The Fire Ants
Use the Amazon App to scan ISBNs and compare prices.
Enter your mobile number or email address below and we'll send you a link to download the free Kindle App. Then you can start reading Kindle books on your smartphone, tablet, or computer - no Kindle device required.
To get the free app, enter your mobile phone number.
This book is without parallel as a thorough description of the biology of an important social insect. There are books on particular problems of social insect biology, and of course the landmark volume by Hölldobler and Wilson treats all ant biology. The Fire Ants stands out for its focus on a single species, covering the entire range of an enormous literature. It will therefore be of interest to specialists and to a more general audience who wish to learn about what is important in the ant world. (Joan Herbers, Dean of Biological Sciences, Department of Evolution, Ecology and Organismal Biology, The Ohio State University)
I have been reading bits and pieces of the book, dipping in here and there like a chimpanzee with a twig, fishing for ants, and each time I have come up with something tasty and nutritious...My favorite ["Interlude"], an economical two-page essay called "The Porter Wedge Micrometer: Mental Health for Myrmecologists," ought to be required reading for any scientist who wants to write for the public...This brief essay is entertaining and significant, a real glimpse of what science is and how it is done by human beings, rational and un-, grappling with technique, nature and the gathering of information. This is what the public needs to know about science, not just the results presented in the driest form possible. (James Gorman New York Times 2006-04-25)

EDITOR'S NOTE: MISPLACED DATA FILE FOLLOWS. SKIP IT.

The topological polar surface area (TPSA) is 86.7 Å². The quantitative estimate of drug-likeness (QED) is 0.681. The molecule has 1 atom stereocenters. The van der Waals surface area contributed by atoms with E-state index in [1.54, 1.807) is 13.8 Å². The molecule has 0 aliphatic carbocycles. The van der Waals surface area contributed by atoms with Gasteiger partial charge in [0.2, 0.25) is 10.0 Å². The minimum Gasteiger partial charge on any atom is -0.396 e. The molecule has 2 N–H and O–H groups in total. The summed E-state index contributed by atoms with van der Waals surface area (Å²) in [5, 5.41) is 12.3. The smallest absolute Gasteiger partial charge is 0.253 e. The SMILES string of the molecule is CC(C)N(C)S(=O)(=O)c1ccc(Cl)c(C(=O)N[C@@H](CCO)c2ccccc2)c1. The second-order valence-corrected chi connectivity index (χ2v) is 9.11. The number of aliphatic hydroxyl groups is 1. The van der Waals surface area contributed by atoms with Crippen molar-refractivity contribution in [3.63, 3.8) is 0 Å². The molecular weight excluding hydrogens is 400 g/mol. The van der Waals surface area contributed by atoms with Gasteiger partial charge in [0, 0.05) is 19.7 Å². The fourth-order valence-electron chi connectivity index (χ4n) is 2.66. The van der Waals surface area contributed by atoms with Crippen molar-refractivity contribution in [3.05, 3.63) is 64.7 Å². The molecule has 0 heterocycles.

This book is a masterly and detailed account of some of nature's greatest opportunists, the fire ants. It deals with their phylogeny, biogeography, social organization, parasites, and foraging behavior, together with their impacts on natural ecosystems and agriculture. Walter Tschinkel's holistic approach embraces topics at the molecular level and relates them to the colony and its organization. Tschinkel has researched these ants for thirty-five years at Florida State University, Tallahassee. He and several generations of his postgraduate students have been one of the major driving forces in fire-ant studies. This body of work required the mastery of finely tuned laboratory techniques in analytical chemistry, a detailed understanding of the natural history of the ants, extended periods of uncomfortable fieldwork and getting badly stung...Tschinkel's love of and fascination with the ants shines through the often highly technical aspects of The Fire Ants. He writes with great clarity and his book should appeal to the general reader, as much as the specialist. It is well illustrated with graphs, tables, and excellent photographs. (Christopher O'Toole Times Literary Supplement)